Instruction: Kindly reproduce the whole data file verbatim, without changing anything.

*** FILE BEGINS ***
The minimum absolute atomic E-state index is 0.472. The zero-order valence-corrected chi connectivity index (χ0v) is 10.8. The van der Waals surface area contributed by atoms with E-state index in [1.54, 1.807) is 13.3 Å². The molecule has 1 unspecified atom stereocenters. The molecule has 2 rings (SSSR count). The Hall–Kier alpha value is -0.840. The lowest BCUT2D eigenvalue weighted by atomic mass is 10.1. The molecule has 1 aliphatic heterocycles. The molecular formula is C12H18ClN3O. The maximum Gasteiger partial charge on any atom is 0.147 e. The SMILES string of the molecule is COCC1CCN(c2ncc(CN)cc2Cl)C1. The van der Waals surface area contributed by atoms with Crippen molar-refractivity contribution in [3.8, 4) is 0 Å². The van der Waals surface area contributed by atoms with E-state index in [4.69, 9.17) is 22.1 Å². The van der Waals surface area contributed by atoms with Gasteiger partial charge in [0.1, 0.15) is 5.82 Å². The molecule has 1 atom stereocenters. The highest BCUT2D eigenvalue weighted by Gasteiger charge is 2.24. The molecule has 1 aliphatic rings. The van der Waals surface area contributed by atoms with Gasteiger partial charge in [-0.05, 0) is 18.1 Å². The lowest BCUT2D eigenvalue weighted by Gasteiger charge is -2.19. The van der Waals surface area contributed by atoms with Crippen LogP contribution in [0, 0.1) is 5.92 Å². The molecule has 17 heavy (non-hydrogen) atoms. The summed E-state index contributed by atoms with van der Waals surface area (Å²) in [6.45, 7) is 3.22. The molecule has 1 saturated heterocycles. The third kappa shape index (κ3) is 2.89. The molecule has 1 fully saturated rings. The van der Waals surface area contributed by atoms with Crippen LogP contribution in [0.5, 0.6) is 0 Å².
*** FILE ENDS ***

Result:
The minimum absolute atomic E-state index is 0.472. The zero-order valence-corrected chi connectivity index (χ0v) is 10.8. The van der Waals surface area contributed by atoms with E-state index in [1.54, 1.807) is 13.3 Å². The molecule has 1 unspecified atom stereocenters. The molecule has 2 rings (SSSR count). The Hall–Kier alpha value is -0.840. The lowest BCUT2D eigenvalue weighted by atomic mass is 10.1. The molecule has 1 aliphatic heterocycles. The molecular formula is C12H18ClN3O. The maximum Gasteiger partial charge on any atom is 0.147 e. The SMILES string of the molecule is COCC1CCN(c2ncc(CN)cc2Cl)C1. The van der Waals surface area contributed by atoms with Crippen molar-refractivity contribution in [3.8, 4) is 0 Å². The van der Waals surface area contributed by atoms with E-state index in [4.69, 9.17) is 22.1 Å². The van der Waals surface area contributed by atoms with Gasteiger partial charge in [0.1, 0.15) is 5.82 Å². The molecule has 1 atom stereocenters. The highest BCUT2D eigenvalue weighted by Gasteiger charge is 2.24. The molecule has 1 aliphatic rings. The van der Waals surface area contributed by atoms with Gasteiger partial charge in [-0.05, 0) is 18.1 Å². The lowest BCUT2D eigenvalue weighted by Gasteiger charge is -2.19. The van der Waals surface area contributed by atoms with Crippen LogP contribution in [0, 0.1) is 5.92 Å². The molecule has 17 heavy (non-hydrogen) atoms. The summed E-state index contributed by atoms with van der Waals surface area (Å²) in [6.45, 7) is 3.22. The molecule has 1 saturated heterocycles. The third kappa shape index (κ3) is 2.89. The molecule has 1 fully saturated rings. The van der Waals surface area contributed by atoms with Crippen LogP contribution in [0.5, 0.6) is 0 Å².